"Hamas is looking at Europe, and they want to see this kind of hesitation," Livni told reporters. "When they sense this smell of hesitation, why should they change in the future?"
The European Union last week called on the new coalition government being formed by Hamas and the moderate faction Fatah to set a diplomatic platform that "reflects" the international community's preconditions that the Palestinian Authority recognize Israel, renounce terrorism and accept past rapprochement efforts. Livni said this did not signify a change in the European attitude toward Hamas.
"If somebody thinks that Hamas, while not recognizing Israel, while using terror -- not to create a Palestinian state but to demolish the Jewish one -- can be partners to something, they are wrong," Livni said.
Hamas reaffirms goal to 'liberate Palestine'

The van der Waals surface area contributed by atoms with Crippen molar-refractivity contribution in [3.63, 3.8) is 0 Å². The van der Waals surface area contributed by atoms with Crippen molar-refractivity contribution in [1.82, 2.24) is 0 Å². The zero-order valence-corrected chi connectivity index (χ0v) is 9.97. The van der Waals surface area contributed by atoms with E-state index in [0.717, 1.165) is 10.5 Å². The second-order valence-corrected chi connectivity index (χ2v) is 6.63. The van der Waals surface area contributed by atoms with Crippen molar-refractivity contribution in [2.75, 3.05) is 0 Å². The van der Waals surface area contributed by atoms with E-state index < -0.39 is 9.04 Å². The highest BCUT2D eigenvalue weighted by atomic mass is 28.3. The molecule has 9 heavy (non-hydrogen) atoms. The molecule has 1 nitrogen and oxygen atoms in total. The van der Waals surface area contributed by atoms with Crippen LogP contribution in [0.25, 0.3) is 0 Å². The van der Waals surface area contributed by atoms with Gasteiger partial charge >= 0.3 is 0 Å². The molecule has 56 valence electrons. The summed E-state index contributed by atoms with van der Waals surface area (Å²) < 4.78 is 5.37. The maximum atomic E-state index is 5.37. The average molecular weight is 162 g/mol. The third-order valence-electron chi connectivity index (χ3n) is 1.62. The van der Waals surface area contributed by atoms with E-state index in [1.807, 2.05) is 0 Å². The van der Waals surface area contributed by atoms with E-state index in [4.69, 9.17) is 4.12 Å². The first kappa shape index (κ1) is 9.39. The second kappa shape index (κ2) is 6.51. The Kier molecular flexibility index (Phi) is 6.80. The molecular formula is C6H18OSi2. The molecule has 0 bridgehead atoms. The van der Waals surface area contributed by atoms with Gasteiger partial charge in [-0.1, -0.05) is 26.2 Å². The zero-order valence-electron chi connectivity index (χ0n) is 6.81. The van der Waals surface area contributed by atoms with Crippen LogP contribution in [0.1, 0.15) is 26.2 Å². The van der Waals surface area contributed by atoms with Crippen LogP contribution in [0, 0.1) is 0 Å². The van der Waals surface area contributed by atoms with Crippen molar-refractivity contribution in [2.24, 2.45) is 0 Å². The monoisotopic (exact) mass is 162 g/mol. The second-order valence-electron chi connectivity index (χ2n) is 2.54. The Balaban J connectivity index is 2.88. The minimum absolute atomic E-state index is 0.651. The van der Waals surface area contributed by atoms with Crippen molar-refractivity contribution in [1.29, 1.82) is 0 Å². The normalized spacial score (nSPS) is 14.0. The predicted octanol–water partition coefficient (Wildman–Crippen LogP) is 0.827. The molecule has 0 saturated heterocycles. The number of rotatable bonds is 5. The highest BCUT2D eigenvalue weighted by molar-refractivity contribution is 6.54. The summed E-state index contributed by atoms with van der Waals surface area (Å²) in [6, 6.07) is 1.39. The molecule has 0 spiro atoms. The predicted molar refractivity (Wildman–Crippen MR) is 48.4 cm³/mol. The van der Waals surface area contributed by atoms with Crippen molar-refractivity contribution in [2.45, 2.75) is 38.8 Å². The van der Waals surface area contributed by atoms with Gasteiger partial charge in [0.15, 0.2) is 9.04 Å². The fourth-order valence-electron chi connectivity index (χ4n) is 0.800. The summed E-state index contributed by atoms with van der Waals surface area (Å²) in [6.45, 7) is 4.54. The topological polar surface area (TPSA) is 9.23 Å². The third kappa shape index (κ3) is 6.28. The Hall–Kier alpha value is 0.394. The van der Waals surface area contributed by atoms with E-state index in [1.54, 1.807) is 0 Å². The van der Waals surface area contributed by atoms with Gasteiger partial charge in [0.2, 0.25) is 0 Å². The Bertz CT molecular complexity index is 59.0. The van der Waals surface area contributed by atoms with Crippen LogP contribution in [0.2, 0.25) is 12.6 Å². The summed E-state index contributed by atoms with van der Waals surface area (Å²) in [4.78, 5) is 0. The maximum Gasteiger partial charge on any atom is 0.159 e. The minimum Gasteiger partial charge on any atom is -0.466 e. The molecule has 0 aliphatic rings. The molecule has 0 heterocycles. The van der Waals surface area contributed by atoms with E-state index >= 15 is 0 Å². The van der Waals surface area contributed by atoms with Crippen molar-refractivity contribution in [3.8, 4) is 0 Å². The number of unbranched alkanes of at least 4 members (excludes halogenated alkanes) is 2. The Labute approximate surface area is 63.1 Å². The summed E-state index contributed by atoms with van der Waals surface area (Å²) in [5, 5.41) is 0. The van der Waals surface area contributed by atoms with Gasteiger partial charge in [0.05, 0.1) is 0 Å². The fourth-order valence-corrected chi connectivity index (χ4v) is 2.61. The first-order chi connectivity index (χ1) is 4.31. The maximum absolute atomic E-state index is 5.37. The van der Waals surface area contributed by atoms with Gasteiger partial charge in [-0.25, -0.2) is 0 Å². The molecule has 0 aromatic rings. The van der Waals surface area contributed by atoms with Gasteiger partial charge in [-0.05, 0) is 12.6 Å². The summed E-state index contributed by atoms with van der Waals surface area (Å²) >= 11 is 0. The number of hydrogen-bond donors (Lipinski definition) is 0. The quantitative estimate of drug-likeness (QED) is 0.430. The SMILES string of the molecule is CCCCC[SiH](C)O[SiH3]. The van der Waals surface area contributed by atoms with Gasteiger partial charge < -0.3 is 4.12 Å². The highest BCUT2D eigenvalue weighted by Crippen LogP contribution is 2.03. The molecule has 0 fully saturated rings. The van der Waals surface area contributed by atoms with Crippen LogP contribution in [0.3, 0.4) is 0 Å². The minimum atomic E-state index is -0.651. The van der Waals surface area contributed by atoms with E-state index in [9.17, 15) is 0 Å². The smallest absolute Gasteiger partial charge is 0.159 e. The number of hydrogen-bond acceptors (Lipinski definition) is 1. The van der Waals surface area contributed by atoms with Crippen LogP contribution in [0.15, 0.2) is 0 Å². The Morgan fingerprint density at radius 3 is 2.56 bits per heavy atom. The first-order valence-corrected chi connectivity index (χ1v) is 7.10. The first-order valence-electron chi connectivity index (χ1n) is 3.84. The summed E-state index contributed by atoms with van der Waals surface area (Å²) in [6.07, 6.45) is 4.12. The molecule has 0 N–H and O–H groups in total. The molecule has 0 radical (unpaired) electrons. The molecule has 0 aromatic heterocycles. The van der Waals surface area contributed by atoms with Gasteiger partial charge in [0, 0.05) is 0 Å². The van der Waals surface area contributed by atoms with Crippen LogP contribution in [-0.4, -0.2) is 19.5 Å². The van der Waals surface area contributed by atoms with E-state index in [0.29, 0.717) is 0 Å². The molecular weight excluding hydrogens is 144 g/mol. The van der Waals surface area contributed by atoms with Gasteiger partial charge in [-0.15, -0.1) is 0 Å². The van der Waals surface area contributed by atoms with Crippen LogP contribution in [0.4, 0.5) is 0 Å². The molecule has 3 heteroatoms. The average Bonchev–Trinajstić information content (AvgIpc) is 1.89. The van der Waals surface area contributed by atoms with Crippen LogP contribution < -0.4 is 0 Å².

"We will not betray promises we made to God to continue the path of Jihad and resistance until the liberation of Palestine, all of Palestine," the governing Palestinian Authority faction said in a statement Monday.
The move, which could complicate Palestinian efforts to lift a Western aid embargo on the West Bank and Gaza Strip, came in reaction to a rare criticism of Hamas by al-Qaida's deputy commander Ayman Zawahri. In a statement Sunday, Zawahri denounced Hamas for agreeing to share power with the more moderate Palestinian faction Fatah, calling this capitulation to Israel and the West. "Zawahri's recent statements were wrong," the Hamas statement said. "Resistance is our strategy. How and when? This depends on the reality at the time and our corresponding view of things."
Ancient Jewish neighborhood discovered in Jerusalem